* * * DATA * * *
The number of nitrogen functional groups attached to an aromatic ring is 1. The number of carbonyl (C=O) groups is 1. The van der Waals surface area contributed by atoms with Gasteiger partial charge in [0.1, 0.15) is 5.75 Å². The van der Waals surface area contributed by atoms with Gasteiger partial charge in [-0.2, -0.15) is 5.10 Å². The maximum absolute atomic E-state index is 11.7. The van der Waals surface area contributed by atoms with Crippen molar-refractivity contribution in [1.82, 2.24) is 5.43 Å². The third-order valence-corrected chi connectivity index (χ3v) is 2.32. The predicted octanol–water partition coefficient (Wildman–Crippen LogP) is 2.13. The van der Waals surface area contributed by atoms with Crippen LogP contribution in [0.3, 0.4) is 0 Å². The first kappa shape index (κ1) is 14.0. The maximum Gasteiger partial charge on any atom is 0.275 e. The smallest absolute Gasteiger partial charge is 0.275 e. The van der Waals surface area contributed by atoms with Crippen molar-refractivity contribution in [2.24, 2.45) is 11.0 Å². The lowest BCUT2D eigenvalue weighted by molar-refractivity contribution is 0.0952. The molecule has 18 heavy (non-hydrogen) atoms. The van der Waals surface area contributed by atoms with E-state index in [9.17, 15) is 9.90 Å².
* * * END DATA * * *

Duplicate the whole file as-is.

The number of nitrogen functional groups attached to an aromatic ring is 1. The number of carbonyl (C=O) groups is 1. The van der Waals surface area contributed by atoms with Gasteiger partial charge in [0.1, 0.15) is 5.75 Å². The van der Waals surface area contributed by atoms with Gasteiger partial charge in [-0.2, -0.15) is 5.10 Å². The maximum absolute atomic E-state index is 11.7. The van der Waals surface area contributed by atoms with Crippen molar-refractivity contribution in [1.82, 2.24) is 5.43 Å². The third-order valence-corrected chi connectivity index (χ3v) is 2.32. The predicted octanol–water partition coefficient (Wildman–Crippen LogP) is 2.13. The van der Waals surface area contributed by atoms with Crippen LogP contribution in [0.3, 0.4) is 0 Å². The first kappa shape index (κ1) is 14.0. The maximum Gasteiger partial charge on any atom is 0.275 e. The smallest absolute Gasteiger partial charge is 0.275 e. The van der Waals surface area contributed by atoms with Crippen molar-refractivity contribution in [2.24, 2.45) is 11.0 Å². The lowest BCUT2D eigenvalue weighted by molar-refractivity contribution is 0.0952. The molecule has 18 heavy (non-hydrogen) atoms. The van der Waals surface area contributed by atoms with E-state index in [9.17, 15) is 9.90 Å².